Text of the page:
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Yeast combats apple mould


The US Department of Agriculture says it is seeking to patent a biocontrol yeast that fights the apple nemesis 'blue mould', a fungus which leaves a telltale sign of soft, watery, light-brown rot.

Caused by the fungus Penicillium expansum, this mould is the most significant source of postharvest decay of stored apples in the United States, according to the ARS.

The patent application is based on work by Agricultural Research Service plant pathologist Wojciech Janisiewicz at the ARS Innovative Fruit Production, Improvement and Protection Laboratory at Kearneysville, West Virginia. He isolated a yeast, called Metschnikowia pulcherrima, that occurs naturally on the fruits, buds and floral parts of certain apple trees.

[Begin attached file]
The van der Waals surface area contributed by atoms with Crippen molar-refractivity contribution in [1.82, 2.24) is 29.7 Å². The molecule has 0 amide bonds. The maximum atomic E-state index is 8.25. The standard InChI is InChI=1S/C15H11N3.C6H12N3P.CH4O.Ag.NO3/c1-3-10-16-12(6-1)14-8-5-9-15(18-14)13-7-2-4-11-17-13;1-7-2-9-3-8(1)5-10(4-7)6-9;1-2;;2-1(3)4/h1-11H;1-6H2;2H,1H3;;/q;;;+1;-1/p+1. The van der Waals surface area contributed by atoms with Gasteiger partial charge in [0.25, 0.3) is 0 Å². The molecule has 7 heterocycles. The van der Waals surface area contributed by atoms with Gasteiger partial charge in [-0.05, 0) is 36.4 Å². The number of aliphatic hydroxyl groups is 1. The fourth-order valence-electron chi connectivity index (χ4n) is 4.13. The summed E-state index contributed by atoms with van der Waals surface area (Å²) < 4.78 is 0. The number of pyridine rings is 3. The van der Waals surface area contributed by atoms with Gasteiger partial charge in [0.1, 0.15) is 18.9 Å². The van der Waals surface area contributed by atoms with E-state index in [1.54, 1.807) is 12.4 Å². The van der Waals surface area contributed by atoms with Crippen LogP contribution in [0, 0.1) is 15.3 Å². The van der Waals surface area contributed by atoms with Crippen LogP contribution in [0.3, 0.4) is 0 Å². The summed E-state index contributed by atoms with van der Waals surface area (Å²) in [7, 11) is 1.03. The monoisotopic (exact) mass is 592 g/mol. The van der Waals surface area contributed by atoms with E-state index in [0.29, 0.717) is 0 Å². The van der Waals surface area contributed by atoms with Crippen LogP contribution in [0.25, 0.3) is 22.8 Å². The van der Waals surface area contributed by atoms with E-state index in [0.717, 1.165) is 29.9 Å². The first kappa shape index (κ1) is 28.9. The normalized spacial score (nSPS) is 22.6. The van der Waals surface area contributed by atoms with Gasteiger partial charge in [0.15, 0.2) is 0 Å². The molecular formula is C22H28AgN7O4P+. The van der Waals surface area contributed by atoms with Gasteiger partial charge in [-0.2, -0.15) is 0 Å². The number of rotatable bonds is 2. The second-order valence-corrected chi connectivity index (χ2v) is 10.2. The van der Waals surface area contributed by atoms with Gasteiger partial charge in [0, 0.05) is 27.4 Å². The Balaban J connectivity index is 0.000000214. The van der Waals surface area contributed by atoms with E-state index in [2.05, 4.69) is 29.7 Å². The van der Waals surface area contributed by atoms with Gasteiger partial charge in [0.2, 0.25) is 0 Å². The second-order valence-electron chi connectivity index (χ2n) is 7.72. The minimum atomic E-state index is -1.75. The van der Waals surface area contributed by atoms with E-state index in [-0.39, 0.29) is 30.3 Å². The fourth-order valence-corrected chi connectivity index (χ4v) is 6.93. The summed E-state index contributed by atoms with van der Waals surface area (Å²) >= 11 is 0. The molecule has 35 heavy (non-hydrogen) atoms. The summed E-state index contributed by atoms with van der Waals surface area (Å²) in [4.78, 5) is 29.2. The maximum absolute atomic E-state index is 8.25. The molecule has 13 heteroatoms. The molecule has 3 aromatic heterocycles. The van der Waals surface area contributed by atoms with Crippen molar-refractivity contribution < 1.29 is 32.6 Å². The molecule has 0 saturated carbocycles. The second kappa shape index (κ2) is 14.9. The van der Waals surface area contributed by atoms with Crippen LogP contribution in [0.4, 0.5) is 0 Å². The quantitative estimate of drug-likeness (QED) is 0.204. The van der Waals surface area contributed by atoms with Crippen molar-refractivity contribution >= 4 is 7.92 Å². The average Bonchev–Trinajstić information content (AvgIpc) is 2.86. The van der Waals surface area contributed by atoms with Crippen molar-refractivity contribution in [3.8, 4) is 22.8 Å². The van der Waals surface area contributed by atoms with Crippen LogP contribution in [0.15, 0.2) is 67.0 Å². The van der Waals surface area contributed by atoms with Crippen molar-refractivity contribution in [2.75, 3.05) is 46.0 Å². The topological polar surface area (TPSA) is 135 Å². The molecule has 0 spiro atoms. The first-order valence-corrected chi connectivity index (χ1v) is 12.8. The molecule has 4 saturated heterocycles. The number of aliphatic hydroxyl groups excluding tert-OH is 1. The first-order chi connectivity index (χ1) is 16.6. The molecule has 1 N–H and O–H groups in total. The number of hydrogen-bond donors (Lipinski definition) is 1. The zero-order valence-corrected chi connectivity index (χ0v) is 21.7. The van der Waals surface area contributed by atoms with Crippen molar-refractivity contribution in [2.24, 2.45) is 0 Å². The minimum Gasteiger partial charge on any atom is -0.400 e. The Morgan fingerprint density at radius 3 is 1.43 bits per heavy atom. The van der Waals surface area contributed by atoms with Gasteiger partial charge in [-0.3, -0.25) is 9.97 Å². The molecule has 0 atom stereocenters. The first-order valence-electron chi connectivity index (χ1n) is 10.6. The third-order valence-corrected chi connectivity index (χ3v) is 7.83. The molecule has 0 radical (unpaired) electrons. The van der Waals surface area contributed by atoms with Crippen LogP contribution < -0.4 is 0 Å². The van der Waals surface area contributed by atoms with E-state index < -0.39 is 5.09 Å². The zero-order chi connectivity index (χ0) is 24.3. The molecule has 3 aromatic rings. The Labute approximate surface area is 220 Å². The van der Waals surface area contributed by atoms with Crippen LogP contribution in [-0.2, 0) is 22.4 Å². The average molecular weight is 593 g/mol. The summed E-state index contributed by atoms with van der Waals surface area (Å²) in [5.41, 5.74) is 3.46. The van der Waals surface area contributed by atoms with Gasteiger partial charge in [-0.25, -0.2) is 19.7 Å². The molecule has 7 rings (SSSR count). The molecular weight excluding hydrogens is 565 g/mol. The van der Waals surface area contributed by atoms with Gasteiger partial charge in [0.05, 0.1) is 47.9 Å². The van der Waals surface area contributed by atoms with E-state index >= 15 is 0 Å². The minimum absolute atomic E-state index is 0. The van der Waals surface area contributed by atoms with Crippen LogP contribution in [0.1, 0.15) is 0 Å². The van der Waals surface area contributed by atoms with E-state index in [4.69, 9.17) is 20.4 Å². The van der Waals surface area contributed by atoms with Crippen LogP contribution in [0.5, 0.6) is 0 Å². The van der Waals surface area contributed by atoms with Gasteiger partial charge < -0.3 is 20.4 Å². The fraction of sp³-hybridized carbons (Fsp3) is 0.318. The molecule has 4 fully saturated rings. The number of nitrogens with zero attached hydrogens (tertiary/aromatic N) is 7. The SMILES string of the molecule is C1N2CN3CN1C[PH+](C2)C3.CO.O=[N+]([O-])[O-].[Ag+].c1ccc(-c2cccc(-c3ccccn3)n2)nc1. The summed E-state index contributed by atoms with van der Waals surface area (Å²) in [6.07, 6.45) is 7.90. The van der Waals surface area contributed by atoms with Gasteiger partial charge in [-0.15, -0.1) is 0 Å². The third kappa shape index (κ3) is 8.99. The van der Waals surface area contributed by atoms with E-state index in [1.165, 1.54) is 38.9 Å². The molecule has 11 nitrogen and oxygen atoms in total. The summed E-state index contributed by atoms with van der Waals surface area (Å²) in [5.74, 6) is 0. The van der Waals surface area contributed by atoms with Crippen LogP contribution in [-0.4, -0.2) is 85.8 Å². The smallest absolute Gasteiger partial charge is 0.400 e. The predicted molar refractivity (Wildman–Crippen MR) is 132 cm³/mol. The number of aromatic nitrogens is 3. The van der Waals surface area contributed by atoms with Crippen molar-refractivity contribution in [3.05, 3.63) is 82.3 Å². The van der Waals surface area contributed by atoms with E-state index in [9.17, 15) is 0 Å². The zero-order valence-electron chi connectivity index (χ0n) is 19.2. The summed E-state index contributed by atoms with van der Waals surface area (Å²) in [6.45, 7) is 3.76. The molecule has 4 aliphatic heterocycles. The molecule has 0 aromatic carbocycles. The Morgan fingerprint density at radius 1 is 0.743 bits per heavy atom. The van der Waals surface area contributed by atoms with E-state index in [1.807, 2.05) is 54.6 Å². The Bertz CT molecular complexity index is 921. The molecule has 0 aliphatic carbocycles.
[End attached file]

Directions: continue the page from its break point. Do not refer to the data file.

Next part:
M. pulcherrima is one of several yeast species that serve as a biological control against post-harvest decay of pome fruits - apples and pears. These 'friendly' yeasts work by consuming the nutrients on fruit and vegetable skins that allow rot-causing fungi to thrive.

Janisiewicz claims to have shown that M. pulcherrima is highly effective at consuming nutrients that otherwise would support blue mould growth on apples. Moreover, Janisiewicz noted that the yeast is effective at cold-storage temperatures, an important feature to produce-warehouse operators.

Fungicides have until now been a major treatment for fruits and vegetables to prevent postharvest diseases, but as producers try to reduce reliance on synthetic chemicals yeasts have emerged as an effective alternative, says the ARS.

The Kearneysville laboratory is now looking for a company with which to licence or partner to mass-produce M. pulcherrima for commercial use.

For further information, see the ARS website .

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